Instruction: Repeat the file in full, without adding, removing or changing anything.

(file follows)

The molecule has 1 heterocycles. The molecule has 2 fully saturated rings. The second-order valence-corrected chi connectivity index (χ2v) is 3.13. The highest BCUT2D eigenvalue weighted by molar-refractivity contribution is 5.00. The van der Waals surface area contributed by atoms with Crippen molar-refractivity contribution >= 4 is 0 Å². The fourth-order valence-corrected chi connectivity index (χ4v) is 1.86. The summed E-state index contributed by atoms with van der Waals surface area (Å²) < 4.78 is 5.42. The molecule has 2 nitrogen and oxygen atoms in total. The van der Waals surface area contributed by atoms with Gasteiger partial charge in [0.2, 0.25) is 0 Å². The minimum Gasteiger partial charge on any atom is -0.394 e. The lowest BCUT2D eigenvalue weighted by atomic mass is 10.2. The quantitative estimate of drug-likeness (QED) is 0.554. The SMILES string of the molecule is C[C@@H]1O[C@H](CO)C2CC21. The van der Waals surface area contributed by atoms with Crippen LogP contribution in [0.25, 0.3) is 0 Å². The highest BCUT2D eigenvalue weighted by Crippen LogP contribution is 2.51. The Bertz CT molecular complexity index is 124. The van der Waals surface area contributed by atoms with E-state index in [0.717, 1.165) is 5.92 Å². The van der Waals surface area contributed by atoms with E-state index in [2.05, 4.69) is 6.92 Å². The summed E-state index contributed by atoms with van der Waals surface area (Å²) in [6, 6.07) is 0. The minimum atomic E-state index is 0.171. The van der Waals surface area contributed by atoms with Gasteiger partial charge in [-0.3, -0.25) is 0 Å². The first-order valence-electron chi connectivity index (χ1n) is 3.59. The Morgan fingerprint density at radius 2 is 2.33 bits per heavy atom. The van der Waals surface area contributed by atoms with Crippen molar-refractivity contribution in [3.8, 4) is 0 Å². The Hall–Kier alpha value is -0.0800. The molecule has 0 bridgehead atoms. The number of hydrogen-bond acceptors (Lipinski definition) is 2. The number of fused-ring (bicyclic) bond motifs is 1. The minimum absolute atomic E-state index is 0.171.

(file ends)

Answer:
The molecule has 1 heterocycles. The molecule has 2 fully saturated rings. The second-order valence-corrected chi connectivity index (χ2v) is 3.13. The highest BCUT2D eigenvalue weighted by molar-refractivity contribution is 5.00. The van der Waals surface area contributed by atoms with Crippen molar-refractivity contribution >= 4 is 0 Å². The fourth-order valence-corrected chi connectivity index (χ4v) is 1.86. The summed E-state index contributed by atoms with van der Waals surface area (Å²) < 4.78 is 5.42. The molecule has 2 nitrogen and oxygen atoms in total. The van der Waals surface area contributed by atoms with Gasteiger partial charge in [0.2, 0.25) is 0 Å². The minimum Gasteiger partial charge on any atom is -0.394 e. The lowest BCUT2D eigenvalue weighted by atomic mass is 10.2. The quantitative estimate of drug-likeness (QED) is 0.554. The SMILES string of the molecule is C[C@@H]1O[C@H](CO)C2CC21. The van der Waals surface area contributed by atoms with Crippen LogP contribution in [0.25, 0.3) is 0 Å². The highest BCUT2D eigenvalue weighted by Crippen LogP contribution is 2.51. The Bertz CT molecular complexity index is 124. The van der Waals surface area contributed by atoms with E-state index in [0.717, 1.165) is 5.92 Å². The van der Waals surface area contributed by atoms with E-state index in [2.05, 4.69) is 6.92 Å². The summed E-state index contributed by atoms with van der Waals surface area (Å²) in [6, 6.07) is 0. The minimum atomic E-state index is 0.171. The van der Waals surface area contributed by atoms with Gasteiger partial charge in [-0.3, -0.25) is 0 Å². The first-order valence-electron chi connectivity index (χ1n) is 3.59. The Morgan fingerprint density at radius 2 is 2.33 bits per heavy atom. The van der Waals surface area contributed by atoms with Crippen molar-refractivity contribution in [3.8, 4) is 0 Å². The Hall–Kier alpha value is -0.0800. The molecule has 0 bridgehead atoms. The number of hydrogen-bond acceptors (Lipinski definition) is 2. The number of fused-ring (bicyclic) bond motifs is 1. The minimum absolute atomic E-state index is 0.171.